Everyone hams in this mara(maari)thon of quips, skits, kick and grunts. It is the director’s brief. Loud loud loud! Scream, shout, rant, run, fall, run again….Which was the standard fare in the 1980s. In recent times Indian cinema, especially Malayalam cinema, has grown up. Not Telugu, The prevalent atmosphere is still verbal aggression.
Even the little boy who plays Ravi Teja’s son is an expressions-ki-dukaan, so much so he can put the cartoon network to shame. It runs in the family, I guess. This cartoonish performing act. Ravi Teja who is known as the Masala Maharaja down South, ladles the masala so voluminously it’s like an over-anxious housewife who is not sure about the dishes being served to guests. Ravi Teja who hasn’t had a hit for aeons is desperate to grab attention. He makes sure he is omnipresent in every scene. He’s either physically present in every scene. If not, the other characters on the screen keep speaking about him, as if they have nothing better to do. Which they don’t really.
Resurrecting the Masala Maharaja’s career is a full-time job. Director Gopichand Malineni is more than up to the task. He has crafted a wildly heaving jerking lumbering potboiler which requires the hero to be funny, furious, ferocious and fierceness. The film opens a closeup shot of a 50-rupees note, a raw mango and a nail in the middle of the road. This, I am sure, was the screenplay writer’s devious ploy to get our attention.
The funny lines keep popping up everywhere. In an early sequence where the hero Shankara apprehends a terrorist and his wife posing as Hindu tenants (how does he catch them? He sees the wash lady enter their home with a burqa in her hand, soooooo clever, no?) the terrorist’s wife pulls a gun on Shankara who drawls, “Oh Annapurna has become Gun-purna”.
Presumably, the character was named Annapurna only so that Ravi Teja can have fun with the crowd-pleasing line rhyming Anna with Gun to make the movie run. Krack abounds in such interludes where the lines and situations are tailored to get the Masala Maharaja the applause he desperately he needs.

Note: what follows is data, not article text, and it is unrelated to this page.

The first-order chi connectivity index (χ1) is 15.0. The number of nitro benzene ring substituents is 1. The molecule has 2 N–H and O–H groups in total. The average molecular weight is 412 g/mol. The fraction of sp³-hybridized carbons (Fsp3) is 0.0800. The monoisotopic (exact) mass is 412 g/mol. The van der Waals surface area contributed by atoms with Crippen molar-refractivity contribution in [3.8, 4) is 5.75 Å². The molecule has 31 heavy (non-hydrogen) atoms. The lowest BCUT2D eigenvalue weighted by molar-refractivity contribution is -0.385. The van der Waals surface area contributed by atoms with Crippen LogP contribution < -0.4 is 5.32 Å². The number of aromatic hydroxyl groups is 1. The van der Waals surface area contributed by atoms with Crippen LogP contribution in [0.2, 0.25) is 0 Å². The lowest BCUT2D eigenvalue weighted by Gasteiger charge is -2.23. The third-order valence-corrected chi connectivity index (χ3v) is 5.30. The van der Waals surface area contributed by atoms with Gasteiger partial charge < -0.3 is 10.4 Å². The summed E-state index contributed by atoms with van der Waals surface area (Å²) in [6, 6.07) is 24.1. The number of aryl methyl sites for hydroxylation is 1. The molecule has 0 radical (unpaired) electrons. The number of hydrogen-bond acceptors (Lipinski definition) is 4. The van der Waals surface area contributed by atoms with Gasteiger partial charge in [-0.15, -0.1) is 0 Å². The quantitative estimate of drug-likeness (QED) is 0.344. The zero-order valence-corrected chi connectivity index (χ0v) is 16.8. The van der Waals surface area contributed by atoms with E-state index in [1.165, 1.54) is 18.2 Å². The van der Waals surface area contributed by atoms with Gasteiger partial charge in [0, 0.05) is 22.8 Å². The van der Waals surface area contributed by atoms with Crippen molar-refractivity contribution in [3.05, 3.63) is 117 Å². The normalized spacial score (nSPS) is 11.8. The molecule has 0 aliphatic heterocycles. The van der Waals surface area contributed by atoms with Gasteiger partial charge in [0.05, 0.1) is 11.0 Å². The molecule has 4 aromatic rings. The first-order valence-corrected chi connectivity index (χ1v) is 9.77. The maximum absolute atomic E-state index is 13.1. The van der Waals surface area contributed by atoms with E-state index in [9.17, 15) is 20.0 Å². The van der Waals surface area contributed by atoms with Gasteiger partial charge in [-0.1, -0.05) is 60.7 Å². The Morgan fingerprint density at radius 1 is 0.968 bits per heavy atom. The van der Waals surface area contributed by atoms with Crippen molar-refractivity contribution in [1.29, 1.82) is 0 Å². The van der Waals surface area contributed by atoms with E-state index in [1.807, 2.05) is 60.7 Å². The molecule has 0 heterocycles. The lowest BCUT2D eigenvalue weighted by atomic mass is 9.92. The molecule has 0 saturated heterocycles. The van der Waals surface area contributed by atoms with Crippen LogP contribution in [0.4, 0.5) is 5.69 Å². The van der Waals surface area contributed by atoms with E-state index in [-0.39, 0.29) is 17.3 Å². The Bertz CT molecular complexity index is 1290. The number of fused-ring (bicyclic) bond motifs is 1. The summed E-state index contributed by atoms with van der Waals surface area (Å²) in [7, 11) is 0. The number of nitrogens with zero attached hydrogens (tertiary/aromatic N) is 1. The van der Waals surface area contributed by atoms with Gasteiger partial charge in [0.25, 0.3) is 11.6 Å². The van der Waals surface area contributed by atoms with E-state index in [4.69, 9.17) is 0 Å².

He gets it. Most of the way, Krack gets our attention in the same way that two dogs mating on the street gets a passerby’s attention. There is an item song where the dancer heaves and thrusts in gravity-defying postures. There are no quiet or subtle moments in this film. If that’s what you’re looking for I am afraid you are in the wrong place. Ravi Teja turns on the bloodbath full blast against the film’s arch-villain Katari Krishna (Samuthirakani) who practices the kind of lowbrow villainy which we thought had timed out three decades ago.
His mistress, played by the wonderful Varalaxmi Sarathkumar is far more interesting. She likes evil men, sex and the movies, in that order and she offers no apology for her sociopathic behaviour. I comparison the film’s leading lady Shruti Haasan is boringly coy, saree, naughty glances exchanged with her better half and all. After the first 15 minutes she vanishes, only to reappear in the pre-climax for some ridiculously misguided fist-to-fists with the villains.
The climactic fight on the beach is the film’s highlight. Excellently staged and almost ballet-like in its measured movements. Sadly, the rest of the film lacks rhythm and grace, none more so than the leading man who behaves like a performing artist in a circus. He jumps, he squeals. He is Masala Maharaja who doesn’t know where to stop and doesn’t care if the overdose of masala becomes indigestive for the audience.
Directed by Gopichand Malineni, Krack gets 2band a half stars.
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